Saturday, August 29, 2009
The big day arrived and coincided with my quilting group’s day here so Graeme and I had an eager audience as we sat on the kitchen floor with our heads together and the phone in between us. We’d tried to fancy conference setting on our new phones and it worked beautifully until the time of the actual auction, then there was only silence at my end. Some pretty fast and furious bidding took place, with us having difficulty not knowing if our bid was the highest at the time – without the auctioneer staring pointedly at us it’s easy to lose confidence, but in the end all was fine and we were now the proud owner of the auction’s top priced ram. The quilting group ladies gave a mighty cheer in celebration and then returned to their sewing.
We hurried off to South Australia yet again to take possession of our ram and carried him home in triumph. He settled in well and performed well in his first mating season with the girls. He was also soon showing signs of wanting to be friends – always something I appreciate in 200 kg ram. Unfortunately as so often happens with rams I befriend, he developed a bad habit. If he’d confined his bad habits to just being friendly and getting in the way during drafting, like Farrer does, I could live with that. Two overly friendly rams trying to get pats while I was doing my level best to move the rams through the drafting race would have been difficult indeed, but so much preferable to this new ram’s sins.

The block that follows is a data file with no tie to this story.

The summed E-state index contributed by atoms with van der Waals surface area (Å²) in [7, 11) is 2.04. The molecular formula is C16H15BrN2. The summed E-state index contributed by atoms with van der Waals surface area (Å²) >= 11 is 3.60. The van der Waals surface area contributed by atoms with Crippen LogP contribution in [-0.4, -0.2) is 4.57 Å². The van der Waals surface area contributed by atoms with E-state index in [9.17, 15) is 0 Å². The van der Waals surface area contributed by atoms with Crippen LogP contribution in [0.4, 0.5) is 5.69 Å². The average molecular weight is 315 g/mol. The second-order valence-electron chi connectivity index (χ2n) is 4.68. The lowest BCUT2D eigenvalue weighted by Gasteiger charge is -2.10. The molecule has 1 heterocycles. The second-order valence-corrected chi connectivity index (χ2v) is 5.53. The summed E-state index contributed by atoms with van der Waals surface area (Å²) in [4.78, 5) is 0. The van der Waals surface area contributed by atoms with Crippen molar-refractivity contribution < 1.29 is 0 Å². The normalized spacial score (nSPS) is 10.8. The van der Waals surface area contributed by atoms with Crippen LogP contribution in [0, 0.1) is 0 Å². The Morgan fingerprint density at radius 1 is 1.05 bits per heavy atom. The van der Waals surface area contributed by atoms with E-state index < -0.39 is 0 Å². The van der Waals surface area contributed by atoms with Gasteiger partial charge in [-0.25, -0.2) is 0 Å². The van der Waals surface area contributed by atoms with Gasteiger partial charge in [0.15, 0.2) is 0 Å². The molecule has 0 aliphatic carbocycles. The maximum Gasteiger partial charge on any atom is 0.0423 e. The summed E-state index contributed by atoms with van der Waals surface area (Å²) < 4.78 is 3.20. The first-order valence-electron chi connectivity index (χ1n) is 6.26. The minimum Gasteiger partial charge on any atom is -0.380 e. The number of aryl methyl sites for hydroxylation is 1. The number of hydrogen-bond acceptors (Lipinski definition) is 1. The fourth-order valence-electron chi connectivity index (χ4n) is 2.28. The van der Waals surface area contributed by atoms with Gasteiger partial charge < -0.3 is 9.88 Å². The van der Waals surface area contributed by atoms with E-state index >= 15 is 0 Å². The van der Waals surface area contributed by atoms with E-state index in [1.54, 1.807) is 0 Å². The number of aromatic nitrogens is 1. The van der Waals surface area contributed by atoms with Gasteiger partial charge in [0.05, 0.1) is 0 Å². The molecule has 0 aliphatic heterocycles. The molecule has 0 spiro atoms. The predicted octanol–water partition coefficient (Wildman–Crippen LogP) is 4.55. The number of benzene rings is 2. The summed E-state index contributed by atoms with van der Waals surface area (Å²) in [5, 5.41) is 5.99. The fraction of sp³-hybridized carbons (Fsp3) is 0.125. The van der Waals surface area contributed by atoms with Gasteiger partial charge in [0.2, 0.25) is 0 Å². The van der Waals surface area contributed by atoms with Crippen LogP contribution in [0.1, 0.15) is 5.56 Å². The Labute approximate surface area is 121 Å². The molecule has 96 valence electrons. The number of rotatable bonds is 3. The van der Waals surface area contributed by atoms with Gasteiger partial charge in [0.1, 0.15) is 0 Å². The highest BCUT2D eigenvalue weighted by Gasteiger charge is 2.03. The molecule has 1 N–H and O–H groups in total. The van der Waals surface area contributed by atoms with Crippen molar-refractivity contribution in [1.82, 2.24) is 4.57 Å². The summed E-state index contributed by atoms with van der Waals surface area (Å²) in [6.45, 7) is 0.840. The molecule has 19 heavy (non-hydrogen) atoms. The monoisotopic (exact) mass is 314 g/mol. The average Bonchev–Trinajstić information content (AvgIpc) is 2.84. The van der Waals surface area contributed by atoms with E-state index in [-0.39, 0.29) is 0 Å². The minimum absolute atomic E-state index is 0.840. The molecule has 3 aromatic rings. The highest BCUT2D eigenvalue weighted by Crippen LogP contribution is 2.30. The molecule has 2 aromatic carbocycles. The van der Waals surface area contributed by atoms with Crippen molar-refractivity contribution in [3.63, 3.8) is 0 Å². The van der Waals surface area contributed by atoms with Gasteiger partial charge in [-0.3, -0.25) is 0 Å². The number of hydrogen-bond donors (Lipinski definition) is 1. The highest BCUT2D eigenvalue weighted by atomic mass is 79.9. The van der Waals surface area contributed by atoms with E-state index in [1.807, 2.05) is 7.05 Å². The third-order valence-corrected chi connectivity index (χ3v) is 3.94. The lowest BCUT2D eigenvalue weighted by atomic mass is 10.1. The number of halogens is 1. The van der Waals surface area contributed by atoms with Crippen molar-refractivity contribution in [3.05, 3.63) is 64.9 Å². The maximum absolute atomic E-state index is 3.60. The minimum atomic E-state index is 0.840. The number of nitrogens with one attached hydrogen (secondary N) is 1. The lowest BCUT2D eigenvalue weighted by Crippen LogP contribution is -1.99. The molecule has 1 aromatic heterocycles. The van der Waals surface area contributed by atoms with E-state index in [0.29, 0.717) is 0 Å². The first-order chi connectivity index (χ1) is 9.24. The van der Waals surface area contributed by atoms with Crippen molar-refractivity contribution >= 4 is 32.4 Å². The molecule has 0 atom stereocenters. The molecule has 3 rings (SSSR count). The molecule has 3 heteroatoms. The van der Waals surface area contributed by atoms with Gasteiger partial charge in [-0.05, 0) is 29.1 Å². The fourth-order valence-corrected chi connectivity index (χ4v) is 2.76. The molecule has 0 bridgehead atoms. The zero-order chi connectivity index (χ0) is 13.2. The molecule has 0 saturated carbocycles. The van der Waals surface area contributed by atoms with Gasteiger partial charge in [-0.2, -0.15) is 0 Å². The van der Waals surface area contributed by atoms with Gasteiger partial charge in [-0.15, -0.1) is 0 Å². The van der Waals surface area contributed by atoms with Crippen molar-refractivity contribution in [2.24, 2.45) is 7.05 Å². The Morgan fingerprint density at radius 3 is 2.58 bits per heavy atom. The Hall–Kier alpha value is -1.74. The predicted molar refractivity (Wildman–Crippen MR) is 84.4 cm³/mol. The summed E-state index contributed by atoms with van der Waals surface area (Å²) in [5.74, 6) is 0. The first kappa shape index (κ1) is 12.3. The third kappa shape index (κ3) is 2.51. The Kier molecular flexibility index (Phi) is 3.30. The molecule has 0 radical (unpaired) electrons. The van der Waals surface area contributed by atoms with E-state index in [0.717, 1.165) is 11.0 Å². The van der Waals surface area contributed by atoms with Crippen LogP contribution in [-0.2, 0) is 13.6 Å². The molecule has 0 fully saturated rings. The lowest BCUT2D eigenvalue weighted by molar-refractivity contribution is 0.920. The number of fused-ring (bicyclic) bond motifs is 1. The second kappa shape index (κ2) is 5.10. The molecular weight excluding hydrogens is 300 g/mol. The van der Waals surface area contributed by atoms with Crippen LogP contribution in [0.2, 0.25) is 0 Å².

Every night, while we were tucked up in bed, our new ram would find a weak spot in the ram paddock’s fence and go wandering. His wandering always took him to the same place – our ewe paddock. Each morning when Graeme was doing the rounds of the farm, there our ram would be, happily ensconced with a few hundred ewes to keep him company. He always had a very pleased with himself smile on his face and so did a few of the ewes. Graeme and I would return him to the ram paddock at the other end of the farm, then Graeme would check the fence for weak spots and not find any he could identify and the game would start again late that night. We are now convinced that he simply climbed the fence - some rams will do anything to get back with the girls
After a couple of these night wanderings we decided to lock him up in the sheep yards with another ram for company in the hope that he’d forget about the ewes and wherever the weak spot in the fence was. After a week of isolation we returned him to the ram paddocks. The next morning he was not among those present in the ram head count. He was very much in evidence in the ewe paddock though. Sterner punishment was called for. We now locked him in the sheep yards for a month. He and his ram friend lived high off the hog during this time, with unlimited hay and water and the occasional serving of lupins. Both rams settled into their new environment wandering from yard to yard. I’m sure he checked out the fences for weak spots but none could be found.